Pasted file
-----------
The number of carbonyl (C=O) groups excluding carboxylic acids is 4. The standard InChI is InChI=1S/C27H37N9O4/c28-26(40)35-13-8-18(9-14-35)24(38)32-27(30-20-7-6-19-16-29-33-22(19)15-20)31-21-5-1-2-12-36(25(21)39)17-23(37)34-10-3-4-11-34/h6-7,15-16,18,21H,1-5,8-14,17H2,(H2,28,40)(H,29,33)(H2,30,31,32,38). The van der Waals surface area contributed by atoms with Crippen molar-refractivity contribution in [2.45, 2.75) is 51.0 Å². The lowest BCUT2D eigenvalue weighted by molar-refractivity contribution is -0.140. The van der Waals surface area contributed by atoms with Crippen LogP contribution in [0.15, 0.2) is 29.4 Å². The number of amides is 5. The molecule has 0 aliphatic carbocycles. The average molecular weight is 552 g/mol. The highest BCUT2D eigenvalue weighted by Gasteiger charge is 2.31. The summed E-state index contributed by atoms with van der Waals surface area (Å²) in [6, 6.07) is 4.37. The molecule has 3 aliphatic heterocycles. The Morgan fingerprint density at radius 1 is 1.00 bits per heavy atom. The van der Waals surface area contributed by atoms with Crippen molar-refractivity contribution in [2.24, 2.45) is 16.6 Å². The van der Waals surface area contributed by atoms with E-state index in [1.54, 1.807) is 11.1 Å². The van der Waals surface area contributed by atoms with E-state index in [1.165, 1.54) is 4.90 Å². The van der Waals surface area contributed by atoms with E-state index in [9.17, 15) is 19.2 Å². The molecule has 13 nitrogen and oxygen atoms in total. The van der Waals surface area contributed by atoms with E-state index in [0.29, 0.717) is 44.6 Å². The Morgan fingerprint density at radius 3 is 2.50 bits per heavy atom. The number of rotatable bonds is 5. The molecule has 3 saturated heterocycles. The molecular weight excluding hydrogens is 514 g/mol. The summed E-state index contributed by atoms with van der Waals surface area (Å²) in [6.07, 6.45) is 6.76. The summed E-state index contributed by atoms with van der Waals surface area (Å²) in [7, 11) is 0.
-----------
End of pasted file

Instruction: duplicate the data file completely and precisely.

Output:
The number of carbonyl (C=O) groups excluding carboxylic acids is 4. The standard InChI is InChI=1S/C27H37N9O4/c28-26(40)35-13-8-18(9-14-35)24(38)32-27(30-20-7-6-19-16-29-33-22(19)15-20)31-21-5-1-2-12-36(25(21)39)17-23(37)34-10-3-4-11-34/h6-7,15-16,18,21H,1-5,8-14,17H2,(H2,28,40)(H,29,33)(H2,30,31,32,38). The van der Waals surface area contributed by atoms with Crippen molar-refractivity contribution in [2.45, 2.75) is 51.0 Å². The lowest BCUT2D eigenvalue weighted by molar-refractivity contribution is -0.140. The van der Waals surface area contributed by atoms with Crippen LogP contribution in [0.15, 0.2) is 29.4 Å². The number of amides is 5. The molecule has 0 aliphatic carbocycles. The average molecular weight is 552 g/mol. The highest BCUT2D eigenvalue weighted by Gasteiger charge is 2.31. The summed E-state index contributed by atoms with van der Waals surface area (Å²) in [6, 6.07) is 4.37. The molecule has 3 aliphatic heterocycles. The Morgan fingerprint density at radius 1 is 1.00 bits per heavy atom. The van der Waals surface area contributed by atoms with Crippen molar-refractivity contribution in [2.24, 2.45) is 16.6 Å². The van der Waals surface area contributed by atoms with E-state index in [1.54, 1.807) is 11.1 Å². The van der Waals surface area contributed by atoms with E-state index in [1.165, 1.54) is 4.90 Å². The van der Waals surface area contributed by atoms with E-state index in [9.17, 15) is 19.2 Å². The molecule has 13 nitrogen and oxygen atoms in total. The van der Waals surface area contributed by atoms with E-state index in [0.29, 0.717) is 44.6 Å². The Morgan fingerprint density at radius 3 is 2.50 bits per heavy atom. The number of rotatable bonds is 5. The molecule has 3 saturated heterocycles. The molecular weight excluding hydrogens is 514 g/mol. The summed E-state index contributed by atoms with van der Waals surface area (Å²) in [6.07, 6.45) is 6.76. The summed E-state index contributed by atoms with van der Waals surface area (Å²) in [7, 11) is 0.